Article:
Open networks

Sitting alone on the stage in front of a crowd of about 100, Sir Tim Berners-Lee did what any self respecting geek would - he got out his laptop and disappeared behind the screen.

For some reason, this made me irrationally happy and despite promising the assembled crowd that I wouldn't, I had to tweet about it.

Sir Tim was in town (albeit briefly) to talk about openness and what it means and while clearly he had enough material to conduct a lecture on each of his various aspects of "open" (source, network, data and government among others), he managed to condense the whole lot down into an hour-long session of windmilling arms, anecdotes, side tracks and sudden bursts of enthusiasm, not to mention Maori.

It was his final point, on open networks, that struck me as most important. In effect it's the net neutrality debate in which Berners-Lee says we must stand firm against telcos and ISPs that want to degrade or promote service to one part of the net based on commercial relationships. All telcos shape traffic and do a myriad of other things to keep the data flowing but when it comes to providing a better grade of service to one provider over another (he spoke of Netflix, as an example, being slowed to a crawl because of a commercial relationship with another movie provider) then we must demand an end to such nonsense. The power of the web, says Berners-Lee, comes from its agnostic approach to all bits on the network - prioritise voice or video or email as you will, but do it equally for all voice, video or email services. Do not promote one service over any other.

Which raises some interesting questions in the New Zealand context because of course our ISPs already do this. We've seen Sky content "zero rated" by some ISPs which means users don't pay for traffic to and from that site.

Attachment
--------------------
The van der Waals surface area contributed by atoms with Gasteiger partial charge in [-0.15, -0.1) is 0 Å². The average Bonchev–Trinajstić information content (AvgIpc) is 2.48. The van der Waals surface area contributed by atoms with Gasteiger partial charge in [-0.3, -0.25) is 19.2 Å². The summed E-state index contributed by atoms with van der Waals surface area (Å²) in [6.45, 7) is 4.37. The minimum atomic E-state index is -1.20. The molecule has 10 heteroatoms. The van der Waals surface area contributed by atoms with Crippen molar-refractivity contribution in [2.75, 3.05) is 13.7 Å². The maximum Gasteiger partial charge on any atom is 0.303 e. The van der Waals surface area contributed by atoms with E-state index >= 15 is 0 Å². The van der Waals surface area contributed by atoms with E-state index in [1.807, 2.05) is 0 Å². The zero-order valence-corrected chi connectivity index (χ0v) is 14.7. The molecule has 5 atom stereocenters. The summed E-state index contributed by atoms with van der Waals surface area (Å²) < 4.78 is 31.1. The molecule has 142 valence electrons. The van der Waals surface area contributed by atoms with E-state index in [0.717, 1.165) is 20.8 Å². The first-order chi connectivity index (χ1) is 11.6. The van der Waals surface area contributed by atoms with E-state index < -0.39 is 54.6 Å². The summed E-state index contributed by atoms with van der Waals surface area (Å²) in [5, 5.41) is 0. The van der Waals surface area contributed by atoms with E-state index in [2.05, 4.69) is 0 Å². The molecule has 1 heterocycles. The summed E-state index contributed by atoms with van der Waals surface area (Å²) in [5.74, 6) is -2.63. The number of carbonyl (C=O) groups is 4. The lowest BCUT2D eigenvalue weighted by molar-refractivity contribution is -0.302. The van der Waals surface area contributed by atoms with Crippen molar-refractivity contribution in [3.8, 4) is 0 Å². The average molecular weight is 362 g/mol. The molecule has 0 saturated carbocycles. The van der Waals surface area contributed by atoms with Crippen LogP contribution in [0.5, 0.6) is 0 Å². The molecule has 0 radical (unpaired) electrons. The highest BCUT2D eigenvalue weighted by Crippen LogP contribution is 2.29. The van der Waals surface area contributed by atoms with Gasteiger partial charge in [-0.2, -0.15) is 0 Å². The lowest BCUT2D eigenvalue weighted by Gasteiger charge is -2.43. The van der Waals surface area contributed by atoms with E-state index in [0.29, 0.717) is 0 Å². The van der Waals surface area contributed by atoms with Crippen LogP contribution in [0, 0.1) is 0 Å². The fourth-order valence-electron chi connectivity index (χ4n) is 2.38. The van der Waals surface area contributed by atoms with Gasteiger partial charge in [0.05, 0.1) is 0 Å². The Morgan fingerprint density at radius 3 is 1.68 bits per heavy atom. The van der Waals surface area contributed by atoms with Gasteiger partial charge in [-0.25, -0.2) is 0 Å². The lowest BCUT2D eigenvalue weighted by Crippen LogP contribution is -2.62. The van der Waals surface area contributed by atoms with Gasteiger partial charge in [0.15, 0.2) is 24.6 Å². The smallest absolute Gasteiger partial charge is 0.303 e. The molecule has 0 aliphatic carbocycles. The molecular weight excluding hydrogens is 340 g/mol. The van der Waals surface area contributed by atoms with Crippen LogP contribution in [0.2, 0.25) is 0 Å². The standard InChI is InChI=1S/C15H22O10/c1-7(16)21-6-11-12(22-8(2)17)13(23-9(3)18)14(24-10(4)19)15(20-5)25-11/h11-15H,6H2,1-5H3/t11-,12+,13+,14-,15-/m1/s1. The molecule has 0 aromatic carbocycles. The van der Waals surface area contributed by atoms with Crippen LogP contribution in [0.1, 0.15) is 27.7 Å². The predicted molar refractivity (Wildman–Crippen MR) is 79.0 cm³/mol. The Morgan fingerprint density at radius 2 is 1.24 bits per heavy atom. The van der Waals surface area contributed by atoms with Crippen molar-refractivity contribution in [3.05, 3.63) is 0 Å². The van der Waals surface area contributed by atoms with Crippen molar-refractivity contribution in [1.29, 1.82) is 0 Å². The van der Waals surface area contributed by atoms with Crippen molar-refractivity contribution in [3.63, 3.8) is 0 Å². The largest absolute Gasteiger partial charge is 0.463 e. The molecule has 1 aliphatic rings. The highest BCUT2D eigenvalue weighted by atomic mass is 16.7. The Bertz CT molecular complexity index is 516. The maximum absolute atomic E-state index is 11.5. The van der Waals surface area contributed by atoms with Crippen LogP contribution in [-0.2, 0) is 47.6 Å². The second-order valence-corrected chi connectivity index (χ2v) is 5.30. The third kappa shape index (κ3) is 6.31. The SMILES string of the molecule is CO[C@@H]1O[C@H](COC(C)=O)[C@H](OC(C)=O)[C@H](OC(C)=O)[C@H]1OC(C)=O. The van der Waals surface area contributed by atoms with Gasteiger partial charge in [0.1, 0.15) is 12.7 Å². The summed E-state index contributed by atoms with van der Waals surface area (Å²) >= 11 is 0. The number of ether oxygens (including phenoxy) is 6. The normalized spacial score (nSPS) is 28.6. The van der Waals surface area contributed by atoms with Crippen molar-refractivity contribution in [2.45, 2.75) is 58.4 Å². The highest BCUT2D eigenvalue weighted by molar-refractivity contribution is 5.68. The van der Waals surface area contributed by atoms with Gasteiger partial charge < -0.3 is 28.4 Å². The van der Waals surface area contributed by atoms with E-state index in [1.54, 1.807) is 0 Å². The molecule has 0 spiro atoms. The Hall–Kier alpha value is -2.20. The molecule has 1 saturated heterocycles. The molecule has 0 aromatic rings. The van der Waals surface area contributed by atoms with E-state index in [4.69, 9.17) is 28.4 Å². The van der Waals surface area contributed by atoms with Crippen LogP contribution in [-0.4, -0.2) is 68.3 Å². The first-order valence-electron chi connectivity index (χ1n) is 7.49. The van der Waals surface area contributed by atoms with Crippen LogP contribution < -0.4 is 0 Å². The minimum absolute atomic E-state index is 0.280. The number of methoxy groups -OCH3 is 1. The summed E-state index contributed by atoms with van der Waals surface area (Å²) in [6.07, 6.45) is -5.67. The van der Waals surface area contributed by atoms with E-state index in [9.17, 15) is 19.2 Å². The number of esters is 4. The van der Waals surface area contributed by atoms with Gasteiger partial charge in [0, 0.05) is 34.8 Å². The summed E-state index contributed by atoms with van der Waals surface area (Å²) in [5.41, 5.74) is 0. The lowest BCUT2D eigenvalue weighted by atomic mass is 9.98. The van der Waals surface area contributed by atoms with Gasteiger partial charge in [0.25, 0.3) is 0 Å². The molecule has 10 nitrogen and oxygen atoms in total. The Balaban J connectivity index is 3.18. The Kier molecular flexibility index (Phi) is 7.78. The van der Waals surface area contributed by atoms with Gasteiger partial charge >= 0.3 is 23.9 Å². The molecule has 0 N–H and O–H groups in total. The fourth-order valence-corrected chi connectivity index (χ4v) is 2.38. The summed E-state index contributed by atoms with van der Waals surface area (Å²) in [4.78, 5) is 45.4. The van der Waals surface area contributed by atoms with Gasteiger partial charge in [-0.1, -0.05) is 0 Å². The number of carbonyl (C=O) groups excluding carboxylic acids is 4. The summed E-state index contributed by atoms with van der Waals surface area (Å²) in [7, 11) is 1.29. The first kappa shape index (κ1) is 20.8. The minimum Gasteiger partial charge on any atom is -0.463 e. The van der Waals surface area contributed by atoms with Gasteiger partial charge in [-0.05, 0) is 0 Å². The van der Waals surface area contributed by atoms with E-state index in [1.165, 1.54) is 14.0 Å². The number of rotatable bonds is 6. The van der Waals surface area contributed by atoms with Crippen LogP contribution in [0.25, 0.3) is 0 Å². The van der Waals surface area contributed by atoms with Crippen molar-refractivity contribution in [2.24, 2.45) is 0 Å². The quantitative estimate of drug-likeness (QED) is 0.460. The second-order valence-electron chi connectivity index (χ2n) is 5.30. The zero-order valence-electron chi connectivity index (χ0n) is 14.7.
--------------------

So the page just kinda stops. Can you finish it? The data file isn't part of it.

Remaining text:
Strictly speaking that's at the very extreme end of the net neutrality debate. It's not an inhibition on any other service, it's not a prioritisation of Sky content over and above Quickflix (for example) but nonetheless it sits on the spectrum of net neutrality issues and must be considered as such.

Telcos will, naturally, follow the money when it comes to such things. If I had content I wanted to share as widely as possible I'd go in with a big cheque to make sure mine was top of the search terms, promoted on the broadest possible platforms and of course the easiest to access. What is needed in this space is clear guidance as to what's acceptable to users and what's got a longer-term prospect for skewing the market (the network itself) for future use.

The last thing I want is an internet where I have to buy service off multiple providers because ISP A has BBC content but ISP B has access to the movies I want.

Thanks to InternetNZ, Department of Internal Affairs, Chorus, Google and Catalyst for sponsoring and making it all happen and to Sir Tim for a thoroughly enjoyable and engaging evening.